Obesity and Autoimmune Diseases
Obesity has been linked to almost a dozen autoimmune diseases. A substance secreted in body fat may be responsible for a toxic autoimmune response in your body.
By Shiraz Abbas
Autoimmune diseases like multiple sclerosis, rheumatoid arthritis or CIDP neuropathy are diseases where the body’s immune system attacks itself rather than foreign agents. Autoimmune diseases affect 5-20% of the world population. A new study shows the important role that obesity plays in bringing about and extending autoimmune diseases.
According to this study, obesity leads to the deterioration of the body’s tolerance to its own self and thus creates an environment that is inclined towards inflammation. This not only leads to higher chances of cancer, but also worsens autoimmune diseases and makes treatment more difficult.
Around 35% of the world population is overweight or obese and there are about ten known autoimmune diseases that are associated with weight gain. As research goes on, it may be that more autoimmune diseases like CIDP neuropathy will be associated with obesity.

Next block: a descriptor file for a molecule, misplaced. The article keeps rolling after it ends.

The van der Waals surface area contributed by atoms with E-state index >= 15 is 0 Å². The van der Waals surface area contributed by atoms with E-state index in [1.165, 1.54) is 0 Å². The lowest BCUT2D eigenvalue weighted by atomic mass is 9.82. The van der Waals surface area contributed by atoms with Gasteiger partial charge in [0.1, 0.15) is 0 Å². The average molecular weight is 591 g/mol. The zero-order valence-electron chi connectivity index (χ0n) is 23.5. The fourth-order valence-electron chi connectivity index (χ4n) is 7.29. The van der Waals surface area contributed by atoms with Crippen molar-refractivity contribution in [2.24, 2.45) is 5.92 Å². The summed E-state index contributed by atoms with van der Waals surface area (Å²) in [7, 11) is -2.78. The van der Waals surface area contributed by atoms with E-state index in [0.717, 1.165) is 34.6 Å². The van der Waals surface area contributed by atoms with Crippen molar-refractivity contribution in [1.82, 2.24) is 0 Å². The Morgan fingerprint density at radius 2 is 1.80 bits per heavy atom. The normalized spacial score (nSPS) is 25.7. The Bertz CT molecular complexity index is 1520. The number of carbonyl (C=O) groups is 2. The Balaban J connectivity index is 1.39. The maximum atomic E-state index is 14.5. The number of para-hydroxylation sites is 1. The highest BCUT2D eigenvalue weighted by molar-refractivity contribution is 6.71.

So what is it about being overweight or obese that contributes to the progression or triggering of autoimmune diseases? The study finds that adipokines – a substance that is secreted by fat – triggers autoimmune responses like RA, MS, type-1 diabetes, ulcerative colitis, Crohn’s disease and more.
People who have autoimmune diseases like CIDP neuropathy should watch their weight as it can possibly contribute to the length and progression of their disease.
Shiraz Abbas is the founder and manager of the CIDP Neuropathy Support Group. He is also one of the main community educators of IVIG therapy. He resides in Fresno, California. Shiraz can be contacted through our free CIDP advice service at 1-855-782-0574.